About Python as an Automation Platform
Python is uniquely qualified to assist with automating tasks. The main benefits of choosing Python are:
- Lower development and debugging time
- More readable, maintainable code
- Batteries included standard library
- Tons of great 3rd party libraries
Some libraries to look at for automation:
- paramiko (a native Python implementation of SSHv2 protocol)
- pywin32 (for interacting with Windows)
- selenium (for automating web browsers)
- PyAutoGUI (Controlling keyboard and mouse from Python)
- Openpyxl (Automate reading/writing Excel spreadsheets)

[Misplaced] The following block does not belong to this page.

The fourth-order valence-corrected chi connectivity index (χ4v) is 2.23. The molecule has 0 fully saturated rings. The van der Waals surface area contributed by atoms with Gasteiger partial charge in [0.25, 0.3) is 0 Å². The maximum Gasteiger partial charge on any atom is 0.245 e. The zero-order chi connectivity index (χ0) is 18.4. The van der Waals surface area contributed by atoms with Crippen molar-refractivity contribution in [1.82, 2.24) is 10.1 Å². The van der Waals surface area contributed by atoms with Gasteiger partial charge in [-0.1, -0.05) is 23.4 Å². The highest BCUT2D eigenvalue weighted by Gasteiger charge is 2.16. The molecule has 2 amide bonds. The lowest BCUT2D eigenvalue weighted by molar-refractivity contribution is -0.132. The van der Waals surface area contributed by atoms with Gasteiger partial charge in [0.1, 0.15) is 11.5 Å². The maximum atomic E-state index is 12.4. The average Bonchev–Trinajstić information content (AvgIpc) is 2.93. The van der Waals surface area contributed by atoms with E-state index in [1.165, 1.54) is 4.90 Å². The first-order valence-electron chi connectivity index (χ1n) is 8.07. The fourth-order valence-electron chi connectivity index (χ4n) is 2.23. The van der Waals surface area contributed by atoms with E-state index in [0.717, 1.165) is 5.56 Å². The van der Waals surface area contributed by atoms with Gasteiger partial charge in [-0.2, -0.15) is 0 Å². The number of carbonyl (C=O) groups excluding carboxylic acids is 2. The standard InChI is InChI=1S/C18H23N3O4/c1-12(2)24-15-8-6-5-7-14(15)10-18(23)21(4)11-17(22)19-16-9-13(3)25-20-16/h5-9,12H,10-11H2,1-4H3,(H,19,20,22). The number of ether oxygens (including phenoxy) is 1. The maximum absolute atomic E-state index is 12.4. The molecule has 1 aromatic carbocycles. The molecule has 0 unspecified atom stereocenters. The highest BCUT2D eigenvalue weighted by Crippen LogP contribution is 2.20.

- fabric (automate administration tasks)
- chef (automate provisioning)
- Pandas (for manipulating tabular data)
There are literally tons more to check out. You can usually get by with just a simple web search for "Python TASK" where TASK is what you are currently trying to do.
Some closing thoughts
Automation has been a part of IT since the beginning, first with C then with bash and now with Python. A lot of research and work has gone into automation and it would behoove anyone to use the tools which make the job easier. With a modest investment of time, you can learn to use Python to effectively automate most if not all of your work away.
As always, Happy Coding! See you next time.